H73 Eustachian salpingitis (ICD-10:H68.0)

January 22, 2024

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Eustachian salpingitis is a condition characterized by inflammation of the Eustachian tube, which connects the middle ear to the back of the throat. This inflammation can lead to symptoms such as ear pain, hearing loss, and a feeling of fullness in the ear. The aim of this guide is to provide healthcare professionals with a comprehensive overview of the diagnosis and management of Eustachian salpingitis.


– ICPC-2 Code: H73 Eustachian salpingitis
– ICD-10 Code: H68.0 Eustachian salpingitis


  • Ear pain: Patients may experience pain in one or both ears, which can range from mild to severe.
  • Hearing loss: The inflammation of the Eustachian tube can cause a decrease in hearing ability.
  • Feeling of fullness in the ear: Patients may feel as though their ears are blocked or plugged.
  • Tinnitus: Some patients may experience ringing or buzzing sounds in the affected ear.
  • Ear discharge: In some cases, there may be a discharge of fluid or pus from the ear.


  • Upper respiratory tract infections: Eustachian salpingitis is commonly caused by viral or bacterial infections, such as the common cold or sinusitis.
  • Allergies: Allergic reactions can cause inflammation of the Eustachian tube.
  • Smoking: Smoking can irritate the Eustachian tube and lead to inflammation.
  • Changes in air pressure: Rapid changes in air pressure, such as during air travel or scuba diving, can cause Eustachian tube dysfunction and subsequent inflammation.

Diagnostic Steps

Medical History

  • Gather information about the patient’s symptoms, including the duration and severity of ear pain, hearing loss, and any associated symptoms.
  • Ask about any recent upper respiratory tract infections, allergies, or exposure to smoke.
  • Inquire about any recent changes in air pressure, such as air travel or scuba diving.

Physical Examination

  • Inspect the external ear for any signs of inflammation or discharge.
  • Perform otoscopy to examine the ear canal and eardrum for redness, swelling, or fluid accumulation.
  • Assess the patient’s hearing ability using a tuning fork or audiometry.

Laboratory Tests

  • There are no specific laboratory tests for diagnosing Eustachian salpingitis. However, blood tests may be performed to rule out other potential causes of ear pain and hearing loss, such as infection or autoimmune disorders.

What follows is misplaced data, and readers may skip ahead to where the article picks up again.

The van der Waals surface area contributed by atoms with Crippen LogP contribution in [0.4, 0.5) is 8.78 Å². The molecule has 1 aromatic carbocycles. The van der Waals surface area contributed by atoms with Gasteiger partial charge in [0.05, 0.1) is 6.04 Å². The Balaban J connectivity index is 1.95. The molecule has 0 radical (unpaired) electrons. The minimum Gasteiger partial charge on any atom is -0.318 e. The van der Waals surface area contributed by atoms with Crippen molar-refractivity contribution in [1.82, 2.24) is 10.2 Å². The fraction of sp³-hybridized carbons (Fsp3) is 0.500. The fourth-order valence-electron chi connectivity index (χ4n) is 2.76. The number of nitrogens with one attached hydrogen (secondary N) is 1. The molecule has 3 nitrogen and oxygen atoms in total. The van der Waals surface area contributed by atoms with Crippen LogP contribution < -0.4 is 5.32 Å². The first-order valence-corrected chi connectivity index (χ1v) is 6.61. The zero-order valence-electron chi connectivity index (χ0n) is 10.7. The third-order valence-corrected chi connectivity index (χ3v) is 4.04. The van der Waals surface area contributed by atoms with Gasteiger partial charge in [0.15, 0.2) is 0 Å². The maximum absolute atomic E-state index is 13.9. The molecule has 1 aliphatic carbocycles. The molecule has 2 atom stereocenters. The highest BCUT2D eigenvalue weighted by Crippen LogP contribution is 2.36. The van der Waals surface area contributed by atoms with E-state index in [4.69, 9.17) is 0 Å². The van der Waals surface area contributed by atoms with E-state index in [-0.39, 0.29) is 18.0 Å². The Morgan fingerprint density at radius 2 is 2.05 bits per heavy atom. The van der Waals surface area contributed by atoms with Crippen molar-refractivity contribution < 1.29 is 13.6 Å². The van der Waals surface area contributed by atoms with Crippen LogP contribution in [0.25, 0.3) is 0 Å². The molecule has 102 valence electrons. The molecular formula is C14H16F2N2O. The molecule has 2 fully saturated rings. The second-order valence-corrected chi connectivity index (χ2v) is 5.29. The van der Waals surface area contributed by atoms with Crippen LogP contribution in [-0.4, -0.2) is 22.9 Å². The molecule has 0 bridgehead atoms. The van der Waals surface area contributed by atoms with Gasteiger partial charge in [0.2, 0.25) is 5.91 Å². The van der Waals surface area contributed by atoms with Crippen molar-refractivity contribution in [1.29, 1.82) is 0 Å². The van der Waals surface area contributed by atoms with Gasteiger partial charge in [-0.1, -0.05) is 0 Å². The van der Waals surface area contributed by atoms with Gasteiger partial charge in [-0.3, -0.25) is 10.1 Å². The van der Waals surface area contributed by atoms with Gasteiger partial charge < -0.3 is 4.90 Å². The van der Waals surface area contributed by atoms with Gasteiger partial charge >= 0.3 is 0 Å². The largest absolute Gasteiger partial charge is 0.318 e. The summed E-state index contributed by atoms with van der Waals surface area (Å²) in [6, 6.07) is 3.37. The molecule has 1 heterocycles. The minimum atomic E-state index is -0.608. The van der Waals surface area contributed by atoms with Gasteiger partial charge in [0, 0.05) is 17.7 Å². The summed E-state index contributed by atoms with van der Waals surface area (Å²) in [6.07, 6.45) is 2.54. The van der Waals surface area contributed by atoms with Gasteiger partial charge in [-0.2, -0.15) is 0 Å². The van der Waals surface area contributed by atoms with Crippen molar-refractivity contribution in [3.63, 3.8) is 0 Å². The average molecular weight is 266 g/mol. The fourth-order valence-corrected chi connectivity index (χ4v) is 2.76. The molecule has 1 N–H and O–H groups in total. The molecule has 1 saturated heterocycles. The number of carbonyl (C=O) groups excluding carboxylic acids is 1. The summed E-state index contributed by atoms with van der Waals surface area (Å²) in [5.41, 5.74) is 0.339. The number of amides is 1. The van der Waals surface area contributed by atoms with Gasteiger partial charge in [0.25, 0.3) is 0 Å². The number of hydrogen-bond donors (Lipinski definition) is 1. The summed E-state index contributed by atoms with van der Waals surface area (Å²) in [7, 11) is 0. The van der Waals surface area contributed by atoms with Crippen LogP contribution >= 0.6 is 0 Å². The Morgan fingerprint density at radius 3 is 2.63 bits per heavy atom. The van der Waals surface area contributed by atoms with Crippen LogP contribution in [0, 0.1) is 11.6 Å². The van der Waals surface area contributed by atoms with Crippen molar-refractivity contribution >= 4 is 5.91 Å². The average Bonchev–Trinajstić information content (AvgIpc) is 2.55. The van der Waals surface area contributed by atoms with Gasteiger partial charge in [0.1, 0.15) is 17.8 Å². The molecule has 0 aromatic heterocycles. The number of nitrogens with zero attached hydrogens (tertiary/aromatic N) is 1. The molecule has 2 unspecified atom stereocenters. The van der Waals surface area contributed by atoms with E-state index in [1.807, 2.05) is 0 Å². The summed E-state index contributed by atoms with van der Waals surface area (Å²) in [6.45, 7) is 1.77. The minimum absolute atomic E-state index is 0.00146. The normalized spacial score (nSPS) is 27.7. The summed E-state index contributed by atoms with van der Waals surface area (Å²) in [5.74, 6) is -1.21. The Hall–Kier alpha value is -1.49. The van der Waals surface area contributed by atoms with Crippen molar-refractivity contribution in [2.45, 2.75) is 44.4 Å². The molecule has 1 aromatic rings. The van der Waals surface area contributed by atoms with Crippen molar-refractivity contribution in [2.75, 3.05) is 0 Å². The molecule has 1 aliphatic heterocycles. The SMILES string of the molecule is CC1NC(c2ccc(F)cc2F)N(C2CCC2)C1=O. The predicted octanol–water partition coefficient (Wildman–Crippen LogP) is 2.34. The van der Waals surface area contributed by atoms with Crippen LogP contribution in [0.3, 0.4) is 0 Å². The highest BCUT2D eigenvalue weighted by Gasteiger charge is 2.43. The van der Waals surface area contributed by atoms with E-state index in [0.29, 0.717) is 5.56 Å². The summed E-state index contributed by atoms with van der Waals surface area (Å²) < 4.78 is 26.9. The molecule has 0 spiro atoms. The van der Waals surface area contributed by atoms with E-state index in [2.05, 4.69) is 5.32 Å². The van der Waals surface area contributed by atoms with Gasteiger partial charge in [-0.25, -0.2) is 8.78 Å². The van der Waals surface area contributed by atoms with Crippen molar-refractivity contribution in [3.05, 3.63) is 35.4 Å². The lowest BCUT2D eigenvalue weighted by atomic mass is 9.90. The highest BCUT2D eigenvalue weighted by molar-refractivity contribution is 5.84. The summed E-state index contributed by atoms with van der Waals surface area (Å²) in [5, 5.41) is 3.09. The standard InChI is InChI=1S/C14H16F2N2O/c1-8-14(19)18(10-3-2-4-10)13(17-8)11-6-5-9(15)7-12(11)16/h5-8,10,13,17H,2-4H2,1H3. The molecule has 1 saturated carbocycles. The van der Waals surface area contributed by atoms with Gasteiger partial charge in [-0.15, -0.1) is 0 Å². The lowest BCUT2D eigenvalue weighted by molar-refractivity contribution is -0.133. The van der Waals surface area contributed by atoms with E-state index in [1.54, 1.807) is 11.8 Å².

Diagnostic Imaging

  • Imaging modalities, such as X-rays, CT scans, or MRIs, are not typically necessary for diagnosing Eustachian salpingitis. However, they may be used to evaluate the extent of inflammation or to rule out other conditions, such as tumors or structural abnormalities.

Other Tests

  • Tympanometry: This test measures the movement of the eardrum in response to changes in air pressure. It can help assess the function of the Eustachian tube.
  • Audiometry: This test measures the patient’s hearing ability and can help determine the extent of hearing loss.

Follow-up and Patient Education

  • Schedule a follow-up appointment to monitor the patient’s progress and adjust the treatment plan if necessary.
  • Provide the patient with information about self-care measures, such as nasal decongestants, steam inhalation, and avoiding exposure to smoke or allergens.
  • Educate the patient about the importance of completing any prescribed medications and attending follow-up appointments.

Possible Interventions

Traditional Interventions


Top 5 drugs for Eustachian salpingitis:

  1. Antibiotics (e.g., Amoxicillin, Azithromycin, Ciprofloxacin):
    • Cost: Generic versions can range from $3 to $50 for a course of treatment.
    • Contraindications: Allergy to antibiotics, history of severe adverse reactions.
    • Side effects: Nausea, diarrhea, rash.
    • Severe side effects: Severe allergic reactions, tendon rupture.
    • Drug interactions: Warfarin, oral contraceptives.
    • Warning: Complete the full course of antibiotics as prescribed.
  2. Nasal decongestants (e.g., Oxymetazoline, Phenylephrine):
    • Cost: Over-the-counter nasal decongestants range from $5 to $15.
    • Contraindications: Severe hypertension, narrow-angle glaucoma.
    • Side effects: Rebound congestion, nasal dryness.
    • Severe side effects: Increased blood pressure, irregular heartbeat.
    • Drug interactions: Monoamine oxidase inhibitors (MAOIs), beta-blockers.
    • Warning: Limit use to 3-5 days to avoid rebound congestion.
  3. Steroid nasal sprays (e.g., Fluticasone, Budesonide):
    • Cost: Generic versions range from $10 to $30 per bottle.
    • Contraindications: Active nasal infection, recent nasal surgery.
    • Side effects: Nasal irritation, nosebleeds.
    • Severe side effects: Adrenal suppression, growth retardation in children.
    • Drug interactions: None significant.
    • Warning: Use as directed and avoid spraying directly onto the septum.
  4. Pain relievers (e.g., Acetaminophen, Ibuprofen):
    • Cost: Over-the-counter pain relievers range from $5 to $15.
    • Contraindications: Allergy to pain relievers, active peptic ulcer disease.
    • Side effects: Upset stomach, liver toxicity (with excessive use of acetaminophen).
    • Severe side effects: Severe allergic reactions, gastrointestinal bleeding.